The other day I was reading an article at the Chronicle of Higher Education. The article discussed a guide for Ph.D. students in economics who are seeking professor jobs. This guide, written by Dr. John Cawley (Cornell) is apparently well known in the economics profession. (The article itself is behind a paywall, but you should be able to view it if you are using an OSU computer).
The advice concerned how to select places to apply to. It seemed to me that the advice also applied to those of you who are looking for graduate school or job opportunities. Interestingly, the advice came in the form of a question to the author of this guide. The reporter asked:
You make it very clear that the goal of a person’s search shouldn’t be to get a job in the highest-ranked department, but at a place where their work is understood and appreciated, and that they find enjoyable and can grow and improve. Why give that advice when it seems to be the opposite of what I’m sure some economics Ph.D.s hear from their advisers?
Dr. Cawley’s reply was:
That’s something I feel strongly about. There is often a misconception about getting a job at a “top 5” department, or at a university that will impress your parents or other people, without regard for how good a match it is for you. The problem with doing that is that your growth as a scholar depends on the quality of match, especially for that first job.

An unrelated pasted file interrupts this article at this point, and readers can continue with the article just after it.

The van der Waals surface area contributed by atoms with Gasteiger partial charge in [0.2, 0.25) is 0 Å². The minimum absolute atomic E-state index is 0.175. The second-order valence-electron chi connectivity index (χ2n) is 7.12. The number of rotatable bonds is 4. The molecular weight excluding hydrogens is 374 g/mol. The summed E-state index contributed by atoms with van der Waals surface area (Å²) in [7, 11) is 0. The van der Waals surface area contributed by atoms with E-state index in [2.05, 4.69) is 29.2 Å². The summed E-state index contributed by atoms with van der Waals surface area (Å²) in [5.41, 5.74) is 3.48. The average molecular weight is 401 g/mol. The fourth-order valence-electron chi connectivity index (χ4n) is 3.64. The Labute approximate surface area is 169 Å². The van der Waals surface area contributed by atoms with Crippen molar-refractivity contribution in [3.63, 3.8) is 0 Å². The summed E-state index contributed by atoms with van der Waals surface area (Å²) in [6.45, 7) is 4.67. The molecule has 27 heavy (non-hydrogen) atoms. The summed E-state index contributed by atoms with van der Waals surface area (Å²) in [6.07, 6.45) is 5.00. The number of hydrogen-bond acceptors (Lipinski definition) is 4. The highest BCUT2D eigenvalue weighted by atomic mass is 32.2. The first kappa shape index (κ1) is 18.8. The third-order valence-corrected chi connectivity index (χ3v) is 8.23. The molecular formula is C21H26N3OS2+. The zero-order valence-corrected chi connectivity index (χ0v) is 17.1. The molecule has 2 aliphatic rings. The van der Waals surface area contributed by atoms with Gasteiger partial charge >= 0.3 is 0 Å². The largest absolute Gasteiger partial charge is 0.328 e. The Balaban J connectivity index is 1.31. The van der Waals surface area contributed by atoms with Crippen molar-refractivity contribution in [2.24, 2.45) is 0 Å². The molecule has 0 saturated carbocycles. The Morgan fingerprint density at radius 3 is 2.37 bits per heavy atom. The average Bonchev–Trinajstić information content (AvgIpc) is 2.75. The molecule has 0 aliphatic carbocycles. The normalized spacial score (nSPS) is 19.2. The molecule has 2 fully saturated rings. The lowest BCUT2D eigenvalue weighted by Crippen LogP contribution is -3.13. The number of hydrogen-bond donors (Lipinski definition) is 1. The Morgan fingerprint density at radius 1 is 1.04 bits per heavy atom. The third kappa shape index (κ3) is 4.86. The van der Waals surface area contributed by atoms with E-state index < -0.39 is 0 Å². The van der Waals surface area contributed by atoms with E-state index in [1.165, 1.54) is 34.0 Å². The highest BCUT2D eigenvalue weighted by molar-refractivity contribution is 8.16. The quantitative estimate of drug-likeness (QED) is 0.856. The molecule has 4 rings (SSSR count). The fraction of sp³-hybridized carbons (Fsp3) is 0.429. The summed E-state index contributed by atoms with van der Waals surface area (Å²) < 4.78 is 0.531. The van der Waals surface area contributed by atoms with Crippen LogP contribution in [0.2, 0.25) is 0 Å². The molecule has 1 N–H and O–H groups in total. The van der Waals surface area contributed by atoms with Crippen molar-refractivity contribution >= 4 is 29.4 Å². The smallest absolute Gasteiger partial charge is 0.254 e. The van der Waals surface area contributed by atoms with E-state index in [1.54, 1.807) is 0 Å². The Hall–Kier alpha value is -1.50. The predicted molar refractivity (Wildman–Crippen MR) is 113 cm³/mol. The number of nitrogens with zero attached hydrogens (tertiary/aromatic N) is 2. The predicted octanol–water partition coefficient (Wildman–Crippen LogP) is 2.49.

To me, this sounds spot on, and applies to people going to grad school. Why put your sights on Caltech, if you would be happier and maybe therefore more productive at New Mexico State or Vanderbilt or Dartmouth? Why apply to Harvard if 600 other people do, and you aren’t able to articulate why Harvard is just the place for you?
I bring this up because almost all students start their search for grad school by running down the list of “top N” places. Instead, I would recommend having a long conversation with your adviser, or with profs that you know well, to discern what motivates you. You also should find out what places have resources that you need, or where they do the research that interests you most.
So for those of you who will apply go grad school this autumn, please start thinking now about where you want to be, and start researching to find out which places can best help you get there.